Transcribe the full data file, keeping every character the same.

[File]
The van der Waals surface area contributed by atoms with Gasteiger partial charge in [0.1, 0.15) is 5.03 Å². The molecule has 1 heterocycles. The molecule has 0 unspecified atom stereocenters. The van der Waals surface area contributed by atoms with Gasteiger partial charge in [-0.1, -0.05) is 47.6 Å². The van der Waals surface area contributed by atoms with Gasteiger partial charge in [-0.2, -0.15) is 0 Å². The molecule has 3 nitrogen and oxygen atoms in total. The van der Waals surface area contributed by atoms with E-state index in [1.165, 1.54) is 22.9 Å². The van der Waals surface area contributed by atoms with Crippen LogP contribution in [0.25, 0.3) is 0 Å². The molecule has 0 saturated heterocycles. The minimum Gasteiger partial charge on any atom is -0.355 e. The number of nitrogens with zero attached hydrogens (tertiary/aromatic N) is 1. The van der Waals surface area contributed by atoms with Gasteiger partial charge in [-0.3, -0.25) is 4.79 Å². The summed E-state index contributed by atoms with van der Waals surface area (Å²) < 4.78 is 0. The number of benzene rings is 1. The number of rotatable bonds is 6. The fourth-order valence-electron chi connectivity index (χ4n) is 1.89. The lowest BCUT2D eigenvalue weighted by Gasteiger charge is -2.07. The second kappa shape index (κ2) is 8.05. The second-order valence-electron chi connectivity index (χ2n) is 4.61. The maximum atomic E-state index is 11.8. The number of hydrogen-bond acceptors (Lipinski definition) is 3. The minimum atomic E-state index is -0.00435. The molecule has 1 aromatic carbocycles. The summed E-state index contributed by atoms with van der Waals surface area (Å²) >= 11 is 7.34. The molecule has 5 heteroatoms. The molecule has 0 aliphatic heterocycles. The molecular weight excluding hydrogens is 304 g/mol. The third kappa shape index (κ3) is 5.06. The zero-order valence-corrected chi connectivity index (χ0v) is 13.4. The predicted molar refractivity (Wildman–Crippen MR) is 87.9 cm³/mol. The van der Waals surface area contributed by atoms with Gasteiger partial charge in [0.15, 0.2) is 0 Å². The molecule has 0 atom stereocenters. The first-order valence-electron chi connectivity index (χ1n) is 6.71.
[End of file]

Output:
The van der Waals surface area contributed by atoms with Gasteiger partial charge in [0.1, 0.15) is 5.03 Å². The molecule has 1 heterocycles. The molecule has 0 unspecified atom stereocenters. The van der Waals surface area contributed by atoms with Gasteiger partial charge in [-0.1, -0.05) is 47.6 Å². The van der Waals surface area contributed by atoms with Gasteiger partial charge in [-0.2, -0.15) is 0 Å². The molecule has 3 nitrogen and oxygen atoms in total. The van der Waals surface area contributed by atoms with E-state index in [1.165, 1.54) is 22.9 Å². The van der Waals surface area contributed by atoms with Crippen LogP contribution in [0.25, 0.3) is 0 Å². The molecule has 0 saturated heterocycles. The minimum Gasteiger partial charge on any atom is -0.355 e. The number of nitrogens with zero attached hydrogens (tertiary/aromatic N) is 1. The van der Waals surface area contributed by atoms with Gasteiger partial charge in [-0.3, -0.25) is 4.79 Å². The summed E-state index contributed by atoms with van der Waals surface area (Å²) < 4.78 is 0. The number of benzene rings is 1. The number of rotatable bonds is 6. The fourth-order valence-electron chi connectivity index (χ4n) is 1.89. The lowest BCUT2D eigenvalue weighted by Gasteiger charge is -2.07. The second kappa shape index (κ2) is 8.05. The second-order valence-electron chi connectivity index (χ2n) is 4.61. The maximum atomic E-state index is 11.8. The number of hydrogen-bond acceptors (Lipinski definition) is 3. The minimum atomic E-state index is -0.00435. The molecule has 1 aromatic carbocycles. The summed E-state index contributed by atoms with van der Waals surface area (Å²) >= 11 is 7.34. The molecule has 5 heteroatoms. The molecule has 0 aliphatic heterocycles. The molecular weight excluding hydrogens is 304 g/mol. The third kappa shape index (κ3) is 5.06. The zero-order valence-corrected chi connectivity index (χ0v) is 13.4. The predicted molar refractivity (Wildman–Crippen MR) is 87.9 cm³/mol. The van der Waals surface area contributed by atoms with Gasteiger partial charge in [0.15, 0.2) is 0 Å². The molecule has 0 atom stereocenters. The first-order valence-electron chi connectivity index (χ1n) is 6.71.